What does Hindenburg Research’s report on the Adani group reveal?
Recently, the Hindenburg Research organisation conducted an intensive investigation into the Adani Group, an Indian conglomerate involved in energy, infrastructure, mining, agribusiness, and logistics. Due to Hindenburg Research’s report on the Adani Group, the latter lost a combined US $48bn in market capitalisation since January 25th.
A sharp decline was also observed in the Indian market with a blistering drop of 874 pt. The investigation has found proof of stock manipulation and a debt scam connected to Adani’s publicly traded subsidiary, Adani Enterprises Limited (AEL).
It is believed that the company’s stocks were artificially inflated due to a series of internal transactions, comprising the sale of shares by insiders at higher prices and the utilisation of related-party deals to raise revenues.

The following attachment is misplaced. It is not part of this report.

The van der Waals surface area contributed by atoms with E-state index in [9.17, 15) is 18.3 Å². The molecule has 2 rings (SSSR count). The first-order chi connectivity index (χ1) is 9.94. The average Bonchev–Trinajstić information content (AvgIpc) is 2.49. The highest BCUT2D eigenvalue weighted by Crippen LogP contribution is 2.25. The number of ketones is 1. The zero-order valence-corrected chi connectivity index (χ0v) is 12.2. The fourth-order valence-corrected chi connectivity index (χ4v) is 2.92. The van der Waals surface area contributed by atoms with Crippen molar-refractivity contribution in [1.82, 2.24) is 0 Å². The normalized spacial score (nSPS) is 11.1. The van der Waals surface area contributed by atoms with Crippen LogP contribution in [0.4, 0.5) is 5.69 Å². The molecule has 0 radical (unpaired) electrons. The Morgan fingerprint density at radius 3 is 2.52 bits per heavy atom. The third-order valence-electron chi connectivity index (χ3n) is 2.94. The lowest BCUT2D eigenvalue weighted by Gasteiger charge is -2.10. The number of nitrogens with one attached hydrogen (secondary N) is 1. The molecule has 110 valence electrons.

Now, stock inflation or manipulation is not a new term in the age of stock market euphoria.
Before delving deeper into the current scenario, let’s look at the history of the Adani Group and its involvement in multiple stock fraud incidents. In 2016, a stock fraud incident began to unfold when the Securities and Exchange Board of India (SEBI) launched an investigation into alleged insider trading by several individuals and entities associated with the Adani Group.
The investigation was prompted by a series of suspicious trades in the shares of Adani Enterprises Limited (AEL), the flagship company of the Adani Group, in the days leading up to a major announcement by the company.